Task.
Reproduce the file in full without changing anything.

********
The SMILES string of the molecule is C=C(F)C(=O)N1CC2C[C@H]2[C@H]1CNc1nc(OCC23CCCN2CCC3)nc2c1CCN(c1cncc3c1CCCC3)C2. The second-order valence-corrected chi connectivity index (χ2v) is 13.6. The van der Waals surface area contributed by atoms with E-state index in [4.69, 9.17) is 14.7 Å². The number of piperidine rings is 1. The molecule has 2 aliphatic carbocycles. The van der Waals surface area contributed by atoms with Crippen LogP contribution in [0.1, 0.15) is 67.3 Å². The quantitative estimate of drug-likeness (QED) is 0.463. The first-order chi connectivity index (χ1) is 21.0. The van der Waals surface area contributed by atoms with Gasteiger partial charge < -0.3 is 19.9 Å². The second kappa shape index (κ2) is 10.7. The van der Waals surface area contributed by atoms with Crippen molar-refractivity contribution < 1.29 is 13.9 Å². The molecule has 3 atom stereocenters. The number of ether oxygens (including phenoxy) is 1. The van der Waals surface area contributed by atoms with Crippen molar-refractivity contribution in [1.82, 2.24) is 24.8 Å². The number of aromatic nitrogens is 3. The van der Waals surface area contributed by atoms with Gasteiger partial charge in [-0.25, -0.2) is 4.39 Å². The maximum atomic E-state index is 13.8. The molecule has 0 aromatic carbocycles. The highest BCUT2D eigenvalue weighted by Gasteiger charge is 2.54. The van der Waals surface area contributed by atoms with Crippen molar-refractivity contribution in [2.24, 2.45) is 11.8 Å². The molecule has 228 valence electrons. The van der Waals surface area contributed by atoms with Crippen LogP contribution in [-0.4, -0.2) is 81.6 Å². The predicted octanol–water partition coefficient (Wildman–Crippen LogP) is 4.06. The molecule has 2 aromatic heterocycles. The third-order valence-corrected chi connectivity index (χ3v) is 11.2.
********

The SMILES string of the molecule is C=C(F)C(=O)N1CC2C[C@H]2[C@H]1CNc1nc(OCC23CCCN2CCC3)nc2c1CCN(c1cncc3c1CCCC3)C2. The second-order valence-corrected chi connectivity index (χ2v) is 13.6. The van der Waals surface area contributed by atoms with E-state index in [4.69, 9.17) is 14.7 Å². The number of piperidine rings is 1. The molecule has 2 aliphatic carbocycles. The van der Waals surface area contributed by atoms with Crippen LogP contribution in [0.1, 0.15) is 67.3 Å². The quantitative estimate of drug-likeness (QED) is 0.463. The first-order chi connectivity index (χ1) is 21.0. The van der Waals surface area contributed by atoms with Gasteiger partial charge < -0.3 is 19.9 Å². The second kappa shape index (κ2) is 10.7. The van der Waals surface area contributed by atoms with Crippen molar-refractivity contribution < 1.29 is 13.9 Å². The molecule has 3 atom stereocenters. The number of ether oxygens (including phenoxy) is 1. The van der Waals surface area contributed by atoms with Crippen molar-refractivity contribution in [1.82, 2.24) is 24.8 Å². The number of aromatic nitrogens is 3. The van der Waals surface area contributed by atoms with Gasteiger partial charge in [-0.25, -0.2) is 4.39 Å². The maximum atomic E-state index is 13.8. The molecule has 0 aromatic carbocycles. The highest BCUT2D eigenvalue weighted by Gasteiger charge is 2.54. The van der Waals surface area contributed by atoms with Crippen molar-refractivity contribution in [2.24, 2.45) is 11.8 Å². The molecule has 228 valence electrons. The van der Waals surface area contributed by atoms with Crippen LogP contribution in [-0.4, -0.2) is 81.6 Å². The predicted octanol–water partition coefficient (Wildman–Crippen LogP) is 4.06. The molecule has 2 aromatic heterocycles. The third-order valence-corrected chi connectivity index (χ3v) is 11.2.